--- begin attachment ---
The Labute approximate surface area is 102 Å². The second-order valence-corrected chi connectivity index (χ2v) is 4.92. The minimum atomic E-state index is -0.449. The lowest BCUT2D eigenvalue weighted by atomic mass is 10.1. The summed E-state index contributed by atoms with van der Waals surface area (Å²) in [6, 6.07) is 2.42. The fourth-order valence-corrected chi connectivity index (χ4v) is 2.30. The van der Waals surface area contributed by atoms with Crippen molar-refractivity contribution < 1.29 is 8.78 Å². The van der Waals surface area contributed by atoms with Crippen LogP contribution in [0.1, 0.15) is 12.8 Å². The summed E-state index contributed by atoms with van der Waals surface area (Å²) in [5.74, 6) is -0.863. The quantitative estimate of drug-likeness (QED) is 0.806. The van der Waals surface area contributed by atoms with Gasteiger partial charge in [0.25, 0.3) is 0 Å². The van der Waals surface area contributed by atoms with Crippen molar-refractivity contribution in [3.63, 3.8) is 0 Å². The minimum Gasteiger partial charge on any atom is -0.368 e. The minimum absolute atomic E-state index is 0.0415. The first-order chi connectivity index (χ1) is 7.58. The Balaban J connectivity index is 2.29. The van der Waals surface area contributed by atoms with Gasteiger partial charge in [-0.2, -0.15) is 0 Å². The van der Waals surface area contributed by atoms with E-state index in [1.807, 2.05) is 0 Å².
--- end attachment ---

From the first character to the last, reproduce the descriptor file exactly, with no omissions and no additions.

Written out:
The Labute approximate surface area is 102 Å². The second-order valence-corrected chi connectivity index (χ2v) is 4.92. The minimum atomic E-state index is -0.449. The lowest BCUT2D eigenvalue weighted by atomic mass is 10.1. The summed E-state index contributed by atoms with van der Waals surface area (Å²) in [6, 6.07) is 2.42. The fourth-order valence-corrected chi connectivity index (χ4v) is 2.30. The van der Waals surface area contributed by atoms with Crippen molar-refractivity contribution < 1.29 is 8.78 Å². The van der Waals surface area contributed by atoms with Crippen LogP contribution in [0.1, 0.15) is 12.8 Å². The summed E-state index contributed by atoms with van der Waals surface area (Å²) in [5.74, 6) is -0.863. The quantitative estimate of drug-likeness (QED) is 0.806. The van der Waals surface area contributed by atoms with Gasteiger partial charge in [0.25, 0.3) is 0 Å². The van der Waals surface area contributed by atoms with Crippen molar-refractivity contribution in [3.63, 3.8) is 0 Å². The minimum Gasteiger partial charge on any atom is -0.368 e. The minimum absolute atomic E-state index is 0.0415. The first-order chi connectivity index (χ1) is 7.58. The Balaban J connectivity index is 2.29. The van der Waals surface area contributed by atoms with Gasteiger partial charge in [-0.2, -0.15) is 0 Å². The van der Waals surface area contributed by atoms with E-state index in [1.807, 2.05) is 0 Å².